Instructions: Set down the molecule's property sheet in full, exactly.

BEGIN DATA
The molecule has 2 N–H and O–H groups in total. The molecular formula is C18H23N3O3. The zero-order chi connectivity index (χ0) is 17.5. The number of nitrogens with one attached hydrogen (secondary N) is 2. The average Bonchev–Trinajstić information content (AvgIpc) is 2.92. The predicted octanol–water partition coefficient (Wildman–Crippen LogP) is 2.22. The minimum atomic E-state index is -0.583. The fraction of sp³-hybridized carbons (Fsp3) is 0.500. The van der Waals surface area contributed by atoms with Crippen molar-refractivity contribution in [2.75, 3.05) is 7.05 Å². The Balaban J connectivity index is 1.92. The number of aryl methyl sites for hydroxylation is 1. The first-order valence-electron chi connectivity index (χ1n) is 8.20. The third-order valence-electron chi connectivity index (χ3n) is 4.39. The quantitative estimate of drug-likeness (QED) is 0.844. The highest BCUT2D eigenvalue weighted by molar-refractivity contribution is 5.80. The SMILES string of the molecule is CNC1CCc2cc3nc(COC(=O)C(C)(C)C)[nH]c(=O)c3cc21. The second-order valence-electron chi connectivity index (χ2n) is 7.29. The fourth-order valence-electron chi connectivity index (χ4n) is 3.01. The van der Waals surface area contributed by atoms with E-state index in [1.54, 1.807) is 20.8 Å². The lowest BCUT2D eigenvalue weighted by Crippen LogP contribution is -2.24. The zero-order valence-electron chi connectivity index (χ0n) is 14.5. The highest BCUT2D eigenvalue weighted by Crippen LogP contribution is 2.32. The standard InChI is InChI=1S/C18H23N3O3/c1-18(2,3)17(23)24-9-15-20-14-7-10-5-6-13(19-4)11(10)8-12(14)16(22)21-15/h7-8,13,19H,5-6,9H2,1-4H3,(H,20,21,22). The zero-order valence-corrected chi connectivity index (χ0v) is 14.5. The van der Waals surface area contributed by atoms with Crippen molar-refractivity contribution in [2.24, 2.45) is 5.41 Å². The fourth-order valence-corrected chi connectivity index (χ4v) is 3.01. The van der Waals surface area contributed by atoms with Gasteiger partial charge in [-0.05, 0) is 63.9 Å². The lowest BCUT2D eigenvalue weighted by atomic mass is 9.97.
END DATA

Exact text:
The molecule has 2 N–H and O–H groups in total. The molecular formula is C18H23N3O3. The zero-order chi connectivity index (χ0) is 17.5. The number of nitrogens with one attached hydrogen (secondary N) is 2. The average Bonchev–Trinajstić information content (AvgIpc) is 2.92. The predicted octanol–water partition coefficient (Wildman–Crippen LogP) is 2.22. The minimum atomic E-state index is -0.583. The fraction of sp³-hybridized carbons (Fsp3) is 0.500. The van der Waals surface area contributed by atoms with Crippen molar-refractivity contribution in [2.75, 3.05) is 7.05 Å². The Balaban J connectivity index is 1.92. The number of aryl methyl sites for hydroxylation is 1. The first-order valence-electron chi connectivity index (χ1n) is 8.20. The third-order valence-electron chi connectivity index (χ3n) is 4.39. The quantitative estimate of drug-likeness (QED) is 0.844. The highest BCUT2D eigenvalue weighted by molar-refractivity contribution is 5.80. The SMILES string of the molecule is CNC1CCc2cc3nc(COC(=O)C(C)(C)C)[nH]c(=O)c3cc21. The second-order valence-electron chi connectivity index (χ2n) is 7.29. The fourth-order valence-electron chi connectivity index (χ4n) is 3.01. The van der Waals surface area contributed by atoms with E-state index in [1.54, 1.807) is 20.8 Å². The lowest BCUT2D eigenvalue weighted by Crippen LogP contribution is -2.24. The zero-order valence-electron chi connectivity index (χ0n) is 14.5. The highest BCUT2D eigenvalue weighted by Crippen LogP contribution is 2.32. The standard InChI is InChI=1S/C18H23N3O3/c1-18(2,3)17(23)24-9-15-20-14-7-10-5-6-13(19-4)11(10)8-12(14)16(22)21-15/h7-8,13,19H,5-6,9H2,1-4H3,(H,20,21,22). The zero-order valence-corrected chi connectivity index (χ0v) is 14.5. The van der Waals surface area contributed by atoms with Crippen molar-refractivity contribution in [2.24, 2.45) is 5.41 Å². The fourth-order valence-corrected chi connectivity index (χ4v) is 3.01. The van der Waals surface area contributed by atoms with Gasteiger partial charge in [-0.05, 0) is 63.9 Å². The lowest BCUT2D eigenvalue weighted by atomic mass is 9.97.